Editor’s Note: The pseudonymous blogger known as Digby has been passionately writing about politics on Hullabaloo since 2002. On June 19, when she accepted the Paul Wellstone Citizen Leadership Award on behalf of the progressive blogosphere at the Take Back America Conference in Washington, DC, Digby remained an enigma, choosing not to reveal her name as she delivered these remarks about the evolution of the netroots into a political force. Watch the video here.
Those of you who know my blog, know that it is nearly impossible draw me from my secure bunker in the People’s Republic of Santa Monica. But when I was approached by my friend Rick Perlstein about accepting this award on behalf of the progressive blogosphere, I knew that it was an honor I could not refuse, not for myself, although I’m grateful, but for my fellow bloggers.
We are proud to be a part of the great progressive liberal tradition of Paul Wellstone and are grateful for your kind acknowledgment. Thank you. As there has been a lot said recently about the netroots and our influence on the Democratic party, this is especially rewarding.
And let’s just say we seem to have ruffled some feathers.
We’ve been called everything from witless to “some guy named Vinnie in a bathrobe and an efficiency apartment” to “blogofascists.” Some critics dismiss us as useless elites–the Metropolitan Opera crowd–or a “noisy Upper West Side cocktail party for the college-graduate class.” Still others take us to task for our “vitriolic, unhinged tone.”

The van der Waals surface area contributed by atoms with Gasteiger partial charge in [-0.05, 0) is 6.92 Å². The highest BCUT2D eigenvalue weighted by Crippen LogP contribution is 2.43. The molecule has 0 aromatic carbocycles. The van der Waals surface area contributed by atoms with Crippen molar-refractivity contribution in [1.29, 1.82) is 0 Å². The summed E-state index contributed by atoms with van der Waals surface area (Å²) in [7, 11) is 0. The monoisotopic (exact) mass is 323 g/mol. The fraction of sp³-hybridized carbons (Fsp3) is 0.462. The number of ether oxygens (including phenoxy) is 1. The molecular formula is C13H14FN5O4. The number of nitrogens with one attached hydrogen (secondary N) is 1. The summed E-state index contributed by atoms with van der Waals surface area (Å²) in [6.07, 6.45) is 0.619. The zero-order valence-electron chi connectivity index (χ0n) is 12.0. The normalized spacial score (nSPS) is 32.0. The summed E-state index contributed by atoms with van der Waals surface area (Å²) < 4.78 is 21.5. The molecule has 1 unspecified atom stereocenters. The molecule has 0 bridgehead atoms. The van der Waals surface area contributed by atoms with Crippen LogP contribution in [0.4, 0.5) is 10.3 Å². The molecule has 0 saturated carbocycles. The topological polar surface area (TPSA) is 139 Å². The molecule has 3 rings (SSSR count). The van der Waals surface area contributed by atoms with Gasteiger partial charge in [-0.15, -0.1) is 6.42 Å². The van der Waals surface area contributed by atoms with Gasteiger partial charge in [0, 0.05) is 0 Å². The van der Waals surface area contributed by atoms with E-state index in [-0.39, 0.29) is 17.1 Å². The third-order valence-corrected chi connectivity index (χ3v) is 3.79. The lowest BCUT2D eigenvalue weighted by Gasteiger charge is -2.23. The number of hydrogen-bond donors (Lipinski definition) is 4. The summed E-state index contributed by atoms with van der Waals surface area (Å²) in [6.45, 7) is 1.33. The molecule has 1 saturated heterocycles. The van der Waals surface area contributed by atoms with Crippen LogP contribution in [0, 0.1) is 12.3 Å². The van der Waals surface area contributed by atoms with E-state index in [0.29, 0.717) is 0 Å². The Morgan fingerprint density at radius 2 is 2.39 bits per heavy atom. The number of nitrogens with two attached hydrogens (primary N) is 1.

The other day Tim Russert agreed “absolutely” with his gracious host, concerned centrist Sean Hannity, that the Democratic party was being unduly influenced by bloggers who were dragging the party kicking and screaming to the left.
Then there is the criticism that we are fascists or Stalinists demanding that everyone march in lockstep to the edicts of our leadership–generally assumed to be Markos Moulitsas of Daily Kos–who apparently directs us with secret signals deeply embedded in the code of the Daily Kos web site while we carry on an elaborate ruse of spirited political debate and disagreement in public.
We are, in short, something of an enigma.
I like to call this phenomenon–irrational fear of hippies which has, in my view, become–irrational fear of political passion. Of all the criticisms I just mentioned, that is one we are all willing to accept.
We are passionate about politics, and in this era of Republican corruption, excess and failure, that passion sometimes manifests itself as anger. But how can you not be angry? So many institutions have failed us in the last decade that being vitriolic seems the only sane response.
And as for the idea that we are modern Stalinists: Does that makes any sense at all? We can’t even agree on what to call ourselves.